1. Do you feel that there are any positives that have come out of the CCSVI experience? It has produced much mudslinging and name calling, emotion locking horns with evidence and considerable time and money being spent on a long list of trials that have failed to reproduce the results of the original study. However, are there any benefits, eg tangential increases in scientific knowledge, sociological insights, awareness of how better to moderate blogs?

    ReplyDelete
    Replies
    1. This blog:-)
      It is clear that neuros need to be in the social media space.
      What is the next fad going to be? How will they react how will the ms societies react?

      Delete
  2. CCSVI gave people hope. This is something that the Neurology community do not offer their patients.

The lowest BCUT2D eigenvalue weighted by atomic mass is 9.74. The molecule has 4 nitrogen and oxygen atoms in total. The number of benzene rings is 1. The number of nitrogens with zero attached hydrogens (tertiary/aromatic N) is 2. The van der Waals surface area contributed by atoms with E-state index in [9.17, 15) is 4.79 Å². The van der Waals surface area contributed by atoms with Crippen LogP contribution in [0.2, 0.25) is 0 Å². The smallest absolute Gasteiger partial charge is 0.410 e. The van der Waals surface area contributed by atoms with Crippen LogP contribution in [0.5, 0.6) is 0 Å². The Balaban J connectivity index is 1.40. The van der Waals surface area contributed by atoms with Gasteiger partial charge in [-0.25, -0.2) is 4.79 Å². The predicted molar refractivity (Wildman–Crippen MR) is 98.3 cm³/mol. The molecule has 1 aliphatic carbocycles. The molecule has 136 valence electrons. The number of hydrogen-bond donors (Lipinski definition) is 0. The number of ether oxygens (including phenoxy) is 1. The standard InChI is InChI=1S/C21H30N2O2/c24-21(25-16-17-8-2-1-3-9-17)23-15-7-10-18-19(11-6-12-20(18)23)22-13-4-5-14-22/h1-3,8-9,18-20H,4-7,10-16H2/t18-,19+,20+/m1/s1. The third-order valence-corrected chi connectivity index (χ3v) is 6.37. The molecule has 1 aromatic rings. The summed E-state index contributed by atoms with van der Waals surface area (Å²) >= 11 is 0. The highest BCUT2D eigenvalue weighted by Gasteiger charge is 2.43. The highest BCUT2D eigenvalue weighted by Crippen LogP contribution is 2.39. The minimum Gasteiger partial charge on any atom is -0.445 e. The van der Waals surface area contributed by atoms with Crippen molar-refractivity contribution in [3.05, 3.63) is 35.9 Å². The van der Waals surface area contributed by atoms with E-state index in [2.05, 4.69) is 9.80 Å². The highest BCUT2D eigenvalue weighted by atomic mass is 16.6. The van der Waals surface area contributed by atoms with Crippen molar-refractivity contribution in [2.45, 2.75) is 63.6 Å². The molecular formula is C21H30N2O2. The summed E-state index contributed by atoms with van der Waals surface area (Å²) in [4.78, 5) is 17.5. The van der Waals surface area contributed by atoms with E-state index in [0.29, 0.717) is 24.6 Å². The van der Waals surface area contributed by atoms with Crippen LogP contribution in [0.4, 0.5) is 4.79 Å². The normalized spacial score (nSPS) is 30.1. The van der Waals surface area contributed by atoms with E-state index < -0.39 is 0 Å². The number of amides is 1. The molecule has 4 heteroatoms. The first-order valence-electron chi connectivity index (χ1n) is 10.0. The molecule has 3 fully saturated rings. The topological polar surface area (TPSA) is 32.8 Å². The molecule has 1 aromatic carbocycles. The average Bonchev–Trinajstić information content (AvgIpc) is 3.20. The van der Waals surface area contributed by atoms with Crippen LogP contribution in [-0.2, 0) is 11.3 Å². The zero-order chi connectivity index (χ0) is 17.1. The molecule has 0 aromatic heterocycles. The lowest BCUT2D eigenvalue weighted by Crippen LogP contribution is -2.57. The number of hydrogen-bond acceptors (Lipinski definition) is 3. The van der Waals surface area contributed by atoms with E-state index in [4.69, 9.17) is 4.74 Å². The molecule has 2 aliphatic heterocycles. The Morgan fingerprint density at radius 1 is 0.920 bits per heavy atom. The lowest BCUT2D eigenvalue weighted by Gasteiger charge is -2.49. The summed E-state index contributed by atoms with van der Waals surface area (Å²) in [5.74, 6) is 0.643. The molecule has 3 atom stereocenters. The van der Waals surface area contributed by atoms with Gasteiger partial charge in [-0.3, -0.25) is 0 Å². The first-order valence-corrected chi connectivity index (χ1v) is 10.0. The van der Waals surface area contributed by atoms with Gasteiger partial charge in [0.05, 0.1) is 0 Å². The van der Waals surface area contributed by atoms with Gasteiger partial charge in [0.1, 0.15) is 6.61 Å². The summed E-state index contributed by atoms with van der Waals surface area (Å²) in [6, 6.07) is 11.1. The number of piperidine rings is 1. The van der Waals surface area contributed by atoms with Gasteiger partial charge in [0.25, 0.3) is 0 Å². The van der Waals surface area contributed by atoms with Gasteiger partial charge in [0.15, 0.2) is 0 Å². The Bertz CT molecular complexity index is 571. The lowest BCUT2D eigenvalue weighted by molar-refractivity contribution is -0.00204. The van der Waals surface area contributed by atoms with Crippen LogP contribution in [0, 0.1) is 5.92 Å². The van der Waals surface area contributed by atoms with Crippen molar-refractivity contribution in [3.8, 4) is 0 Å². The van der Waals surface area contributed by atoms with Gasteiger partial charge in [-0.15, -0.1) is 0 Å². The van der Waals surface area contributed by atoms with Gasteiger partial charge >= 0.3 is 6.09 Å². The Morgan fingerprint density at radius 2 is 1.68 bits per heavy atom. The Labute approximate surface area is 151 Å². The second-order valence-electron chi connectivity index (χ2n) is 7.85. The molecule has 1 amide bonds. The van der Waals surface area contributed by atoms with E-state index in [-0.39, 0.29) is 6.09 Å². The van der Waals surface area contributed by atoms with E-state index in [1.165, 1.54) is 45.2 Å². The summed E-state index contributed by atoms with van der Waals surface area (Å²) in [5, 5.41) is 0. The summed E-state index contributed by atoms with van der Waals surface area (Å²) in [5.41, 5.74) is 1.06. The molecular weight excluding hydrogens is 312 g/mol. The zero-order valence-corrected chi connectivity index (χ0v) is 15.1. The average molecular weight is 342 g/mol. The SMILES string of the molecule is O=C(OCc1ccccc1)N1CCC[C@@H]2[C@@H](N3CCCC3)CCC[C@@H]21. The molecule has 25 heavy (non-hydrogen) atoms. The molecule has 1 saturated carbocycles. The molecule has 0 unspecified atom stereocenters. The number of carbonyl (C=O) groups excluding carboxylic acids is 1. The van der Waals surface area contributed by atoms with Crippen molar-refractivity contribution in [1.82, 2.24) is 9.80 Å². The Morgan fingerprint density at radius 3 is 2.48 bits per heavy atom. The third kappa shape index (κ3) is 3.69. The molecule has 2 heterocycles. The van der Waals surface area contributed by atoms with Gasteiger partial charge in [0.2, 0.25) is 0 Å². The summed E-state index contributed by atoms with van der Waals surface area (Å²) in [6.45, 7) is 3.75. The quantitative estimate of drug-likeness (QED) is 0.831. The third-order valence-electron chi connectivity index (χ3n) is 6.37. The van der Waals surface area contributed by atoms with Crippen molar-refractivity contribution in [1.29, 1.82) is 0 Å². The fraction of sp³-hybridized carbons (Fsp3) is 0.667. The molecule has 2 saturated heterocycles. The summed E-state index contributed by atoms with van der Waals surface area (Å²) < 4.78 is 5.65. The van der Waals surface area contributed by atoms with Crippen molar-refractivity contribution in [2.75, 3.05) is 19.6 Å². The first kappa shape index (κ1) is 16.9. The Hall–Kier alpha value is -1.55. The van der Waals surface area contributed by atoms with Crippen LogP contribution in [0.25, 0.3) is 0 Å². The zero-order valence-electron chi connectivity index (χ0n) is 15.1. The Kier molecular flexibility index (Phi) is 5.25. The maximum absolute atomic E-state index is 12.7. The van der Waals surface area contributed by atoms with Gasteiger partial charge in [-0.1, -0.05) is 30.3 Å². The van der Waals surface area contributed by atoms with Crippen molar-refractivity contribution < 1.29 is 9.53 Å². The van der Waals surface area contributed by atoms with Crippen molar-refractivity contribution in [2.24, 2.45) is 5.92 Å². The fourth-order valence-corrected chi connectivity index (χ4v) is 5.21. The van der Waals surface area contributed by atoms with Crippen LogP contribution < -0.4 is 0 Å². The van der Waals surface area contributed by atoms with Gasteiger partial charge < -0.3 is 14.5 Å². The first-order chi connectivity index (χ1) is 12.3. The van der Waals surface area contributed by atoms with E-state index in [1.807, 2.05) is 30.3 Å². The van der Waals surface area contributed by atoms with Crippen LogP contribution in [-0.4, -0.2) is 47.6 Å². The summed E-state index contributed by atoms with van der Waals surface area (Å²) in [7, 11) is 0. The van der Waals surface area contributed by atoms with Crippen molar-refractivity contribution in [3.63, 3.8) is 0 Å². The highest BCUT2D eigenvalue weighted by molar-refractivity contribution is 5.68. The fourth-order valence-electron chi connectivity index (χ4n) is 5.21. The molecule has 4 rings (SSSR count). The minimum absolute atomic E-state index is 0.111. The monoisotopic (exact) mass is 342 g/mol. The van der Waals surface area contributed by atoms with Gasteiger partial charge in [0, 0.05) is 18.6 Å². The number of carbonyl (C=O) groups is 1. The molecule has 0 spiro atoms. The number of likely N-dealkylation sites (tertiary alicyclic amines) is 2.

I am sick of being told my husband will never get better. He is 43,we have a young child and don't have much to look forward to save him becoming more ill. He is losing his walking,he is always tired,and I mean TIRED. He is also losing bits of his memory-dementia anyone?-
    So if CCSVI gave people hope and still does,then good for them. Neurolgists should try the same,or better still, get off your high horses and really look at the suffering of your patients. Then perhaps as a community you will try to help people instead of leaving them vulnerable to trying things-ANYTHING-to get better. People want to get better,I just wish the doctors wanted to help them get better.
    Trying to research something for 100 years and still not coming up with a treatment suggests you need to do something else. Anything else.
    So what if CCSVI has not panned out? It was an avenue worth exploring. The autoimmune nonsense has got nowhere for a lot longer. If anyone is conning MS patients, its the Neurologist who claim to look after them.

    ReplyDelete
    Replies
    1. The autoimmune nonsense has given people 10 licenced treatments and more on the way.